Here they are on the fourth of July. They all hatched on the third and fourth.

Here's a view showing (sort of) their magnificent brooder box. They weren't "due" to hatch until the 5th, so when they began pipping on the 3rd it was quite a surprise. I hustled big time to get the brooder box done in time to move the chicks into it. It's about 3' x 4' and 15" high. It has 1/4 inch plywood sides, a 2x2 frame, and hardware cloth for the floor and hinged lid.

With our first batch of chicks we used a cardboard box in the bathroom, but this time I wanted to brood them out in the chicken house. I needed to make a sturdy brooder box for a couple of reasons.
1 - I'm concerned the larger chickens (all two of them) might peck the babies.
2 - We have packrats in the chicken house and I was concerned they might bother the babies.

So, the magnificent brooder box was built.


Thursday, May 31, 2007

Raccoons and Chickens

Warning - there is a graphic photo later on that shows a dead chicken. You might want to browse away now if that sort of thing bothers you.

A few days ago I let the chickens out in the morning. I checked their food and water like I always do, and counted them like I usually do. One was missing. I'd counted them the night before when I tucked them in, and all had been present and accounted for.

Well, that happens sometimes. A bird will be in the fenced in run, or hanging out in a nest box, or standing and contemplating her toes.

So, I did a search and couldn't find her. I *did* find a big pile of feathers. Their water dish had been overturned, too. Not a good sign at all. The next morning one of the roosters was dead in the coop, with his head mostly torn off. That usually means raccoons.

Our chicken house is a slapped together affair. It has lots of holes and access points. We patched it up as best we could, and set a couple of live traps.

That very night, we caught a huge raccoon. The next night, we caught the smaller raccon shown in the photos. And although no raccoons got into the chicken house, we lost yet another hen, as you can see below. She was killed by a raccoon reaching through the fencing.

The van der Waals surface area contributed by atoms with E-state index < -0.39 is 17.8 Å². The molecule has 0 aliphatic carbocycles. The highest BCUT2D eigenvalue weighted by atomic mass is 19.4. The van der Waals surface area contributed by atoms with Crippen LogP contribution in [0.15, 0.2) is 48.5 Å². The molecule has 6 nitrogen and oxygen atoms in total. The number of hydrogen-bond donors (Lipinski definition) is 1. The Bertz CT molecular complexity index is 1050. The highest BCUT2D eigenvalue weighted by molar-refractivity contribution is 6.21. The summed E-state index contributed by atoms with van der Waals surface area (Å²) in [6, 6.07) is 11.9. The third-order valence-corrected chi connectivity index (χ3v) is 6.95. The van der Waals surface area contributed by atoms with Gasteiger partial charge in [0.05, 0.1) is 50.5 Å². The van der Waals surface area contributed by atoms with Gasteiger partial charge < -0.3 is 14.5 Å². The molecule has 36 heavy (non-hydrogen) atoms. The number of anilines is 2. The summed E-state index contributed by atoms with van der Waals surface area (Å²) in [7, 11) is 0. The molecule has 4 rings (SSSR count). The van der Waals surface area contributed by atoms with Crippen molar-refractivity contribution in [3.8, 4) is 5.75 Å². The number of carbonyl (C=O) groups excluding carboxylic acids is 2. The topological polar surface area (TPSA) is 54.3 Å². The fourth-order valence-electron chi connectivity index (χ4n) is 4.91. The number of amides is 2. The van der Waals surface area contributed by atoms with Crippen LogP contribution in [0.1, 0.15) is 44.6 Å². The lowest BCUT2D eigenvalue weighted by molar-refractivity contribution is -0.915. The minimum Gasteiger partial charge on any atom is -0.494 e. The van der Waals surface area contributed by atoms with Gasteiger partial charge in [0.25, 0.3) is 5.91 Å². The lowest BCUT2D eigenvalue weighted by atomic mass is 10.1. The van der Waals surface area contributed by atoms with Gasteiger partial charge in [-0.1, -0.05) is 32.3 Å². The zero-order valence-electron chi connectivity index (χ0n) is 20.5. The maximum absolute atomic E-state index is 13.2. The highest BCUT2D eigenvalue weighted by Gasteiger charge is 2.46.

Apparently the chicken was *very* curious about the raccoon in the cage. So much so that she wandered close to the fence and was nabbed by another raccoon.

Last night as I was walking to the chicken house to tuck them in (and set the traps - we set them after the chickens are locked up so we don't inadvertently trap a chicken - been there, done that), a hen came screaming out of the chicken house with a raccoon hot on her heels. I screamed at the raccoon (and cussed) and he ran up a tree. We caught the hen and placed her back into the house.

This morning both traps were sprung but there was no raccoon inside either one of them. Raccoons are clever enough to reach in through the walls of the trap and get the bait. We're going to put hardware cloth on the back portion (the bait end) of the trap so they can still see and smell the peanut butter but not poke their little paws in through the sides to get to it.

While I absolutely positively hate losing hens (and a roo) to a raccoon, you do have to wonder how utterly stupid a hen has to be to walk right over to the fence where a raccoon is positioned. Imagine the following scenario. Give the raccoon a New York stage whisper and the hen a voice like Aunt Bea.

Raccoon: Psst! Hey. Hey, you.
Hen: ooooohhhh? (hens mumble a lot)
R: Yeah, you. C'mere.
H: -mutters uncertainly-
R: C'mere. I got something to show ya.
H: oooohhhhhh!
R: Ya gotta come real close, see? 'Cause my arms are real short, see?


Thursday, May 03, 2007

Chicken House Tour

We inherited our chicken house when we bought this place. It is not beautimous, but it is fairly functional. It needs to be rebuilt as the posts that are the foundation of the entire structure (corners, mostly) are rotting. It is right on the wet weather creek and the creek is threatening to erode the dirt right out from under the wall. And, as it has a dirt floor it's easy for critters to dig into. Still and all, it's working for us, for now. Let's take a tour. In the photo above you can see the (re-fenced) run, the window and door - the door enters into what I call the "little room" but they may be the same size) and the orange stuff is on what I call the "big room".

The "little room" is mostly enclosed, with ventilation at the rooftop and some drafts. The "big room" is much more open, with construction netting stuff forming some of the walls and a tarp acting as a wind and rain block. The entire affair is rather cobbled together, with the walls being made of plank wood, tin roofing, tarp, cardboard boxes, feed bags...

This is in the "little room". The chicken-sized door goes out into the fenced in run. Our chickens mostly free range but it's nice to have a yard for them during times like now, while we've got a trap set trying to catch a fox that's been preying on our chickens. I lined most of the little room with 1/4" plywood because our winters are cold (-8F this past winter) and the room was very drafty - like, you could look through the walls.